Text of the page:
In her own words

Brenasia Ward-Caldwell

If you had asked me in 2014, I would have said that pursuing my Master’s degree would not happen anytime soon. And that was after I spent the summer at the University of Pittsburgh participating in the summer research program, i3, that is geared towards getting minority students into graduate and doctoral programs. Now, six years later, I am in the first semester of my graduate program at my dream school.

To provide you some context on me, I am a first-generation student from Baltimore City. I grew up fortunate to have a mother who instilled the value of education in me and my younger sister. While my mother never graduated with her bachelor’s degree, she insisted that it is something that I strive to achieve. As a young woman, I was introduced to technology early as I grew up with a PC in my home and basic computer classes at my school.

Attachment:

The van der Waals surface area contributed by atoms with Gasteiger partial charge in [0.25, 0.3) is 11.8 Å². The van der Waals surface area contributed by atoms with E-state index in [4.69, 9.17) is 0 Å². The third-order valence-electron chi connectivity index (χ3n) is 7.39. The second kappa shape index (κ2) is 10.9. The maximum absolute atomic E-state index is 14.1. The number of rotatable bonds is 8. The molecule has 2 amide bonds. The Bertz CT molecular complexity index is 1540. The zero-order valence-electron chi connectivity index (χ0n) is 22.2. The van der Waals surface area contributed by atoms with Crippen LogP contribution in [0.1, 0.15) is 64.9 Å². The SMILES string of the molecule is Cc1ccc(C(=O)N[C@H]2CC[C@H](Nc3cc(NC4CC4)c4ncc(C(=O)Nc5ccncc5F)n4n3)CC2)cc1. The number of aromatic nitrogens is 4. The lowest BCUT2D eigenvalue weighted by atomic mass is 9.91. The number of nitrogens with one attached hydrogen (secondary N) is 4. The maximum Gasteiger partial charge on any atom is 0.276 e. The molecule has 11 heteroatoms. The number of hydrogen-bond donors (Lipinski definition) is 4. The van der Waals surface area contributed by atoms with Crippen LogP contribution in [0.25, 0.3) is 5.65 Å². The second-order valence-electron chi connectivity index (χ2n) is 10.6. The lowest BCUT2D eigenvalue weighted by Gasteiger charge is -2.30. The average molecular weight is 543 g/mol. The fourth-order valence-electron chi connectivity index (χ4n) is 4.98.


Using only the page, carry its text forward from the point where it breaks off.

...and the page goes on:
Over the years, that translated into me growing my interest in technology as much as possible. Starting my academic career, I began at the Community College of Baltimore County, where I received my Associate of Applied Science in Information Technology. From there, I went on to the University of Baltimore County, where I received my Bachelor of Science in Information Systems.

After graduation, I left Baltimore and moved to Pittsburgh, where I began work at PNC bank. After getting a few years of work under my belt, I felt that it was time to return to the learning environment and prepare for the next stage of my career. I have aspirations of working in cybersecurity strategy and risk, where I hope to use the skills that I learn in my graduate program to enhance my current or future enterprise’s security standards.

I look forward to the things that I am learning and will learn that will help me maximize my contributions to the technological world of the future.

return to 2020 scholarship homepage